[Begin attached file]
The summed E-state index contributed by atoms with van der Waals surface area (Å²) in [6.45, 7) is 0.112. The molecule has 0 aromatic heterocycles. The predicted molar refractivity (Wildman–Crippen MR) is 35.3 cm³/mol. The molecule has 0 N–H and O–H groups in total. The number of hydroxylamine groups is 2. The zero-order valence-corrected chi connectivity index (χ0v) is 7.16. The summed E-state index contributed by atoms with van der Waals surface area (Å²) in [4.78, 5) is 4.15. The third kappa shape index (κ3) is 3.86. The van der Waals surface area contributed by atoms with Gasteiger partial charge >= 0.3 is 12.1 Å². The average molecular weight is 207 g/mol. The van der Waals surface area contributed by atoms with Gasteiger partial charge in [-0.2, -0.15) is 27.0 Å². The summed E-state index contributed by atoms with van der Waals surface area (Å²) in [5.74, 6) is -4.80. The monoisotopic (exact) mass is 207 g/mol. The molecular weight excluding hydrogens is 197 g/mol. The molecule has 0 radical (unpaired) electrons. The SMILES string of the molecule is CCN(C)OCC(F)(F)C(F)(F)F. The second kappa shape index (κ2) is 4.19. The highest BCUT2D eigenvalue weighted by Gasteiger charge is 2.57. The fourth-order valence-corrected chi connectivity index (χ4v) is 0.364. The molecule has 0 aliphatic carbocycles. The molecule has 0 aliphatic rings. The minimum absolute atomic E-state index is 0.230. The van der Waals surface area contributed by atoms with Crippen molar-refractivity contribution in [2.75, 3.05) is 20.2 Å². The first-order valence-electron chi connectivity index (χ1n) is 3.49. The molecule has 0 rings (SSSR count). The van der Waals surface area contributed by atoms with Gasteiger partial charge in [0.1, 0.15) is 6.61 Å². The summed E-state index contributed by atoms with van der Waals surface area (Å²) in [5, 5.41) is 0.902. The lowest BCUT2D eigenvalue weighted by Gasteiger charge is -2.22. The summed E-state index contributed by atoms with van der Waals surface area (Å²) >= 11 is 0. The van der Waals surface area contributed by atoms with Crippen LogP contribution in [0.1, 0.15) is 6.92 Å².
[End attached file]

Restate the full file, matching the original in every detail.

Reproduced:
The summed E-state index contributed by atoms with van der Waals surface area (Å²) in [6.45, 7) is 0.112. The molecule has 0 aromatic heterocycles. The predicted molar refractivity (Wildman–Crippen MR) is 35.3 cm³/mol. The molecule has 0 N–H and O–H groups in total. The number of hydroxylamine groups is 2. The zero-order valence-corrected chi connectivity index (χ0v) is 7.16. The summed E-state index contributed by atoms with van der Waals surface area (Å²) in [4.78, 5) is 4.15. The third kappa shape index (κ3) is 3.86. The van der Waals surface area contributed by atoms with Gasteiger partial charge >= 0.3 is 12.1 Å². The average molecular weight is 207 g/mol. The van der Waals surface area contributed by atoms with Gasteiger partial charge in [-0.2, -0.15) is 27.0 Å². The summed E-state index contributed by atoms with van der Waals surface area (Å²) in [5.74, 6) is -4.80. The monoisotopic (exact) mass is 207 g/mol. The molecular weight excluding hydrogens is 197 g/mol. The molecule has 0 radical (unpaired) electrons. The SMILES string of the molecule is CCN(C)OCC(F)(F)C(F)(F)F. The second kappa shape index (κ2) is 4.19. The highest BCUT2D eigenvalue weighted by Gasteiger charge is 2.57. The fourth-order valence-corrected chi connectivity index (χ4v) is 0.364. The molecule has 0 aliphatic carbocycles. The molecule has 0 aliphatic rings. The minimum absolute atomic E-state index is 0.230. The van der Waals surface area contributed by atoms with Crippen molar-refractivity contribution in [2.75, 3.05) is 20.2 Å². The first-order valence-electron chi connectivity index (χ1n) is 3.49. The molecule has 0 rings (SSSR count). The van der Waals surface area contributed by atoms with Gasteiger partial charge in [0.1, 0.15) is 6.61 Å². The summed E-state index contributed by atoms with van der Waals surface area (Å²) in [5, 5.41) is 0.902. The lowest BCUT2D eigenvalue weighted by Gasteiger charge is -2.22. The summed E-state index contributed by atoms with van der Waals surface area (Å²) >= 11 is 0. The van der Waals surface area contributed by atoms with Crippen LogP contribution in [0.1, 0.15) is 6.92 Å².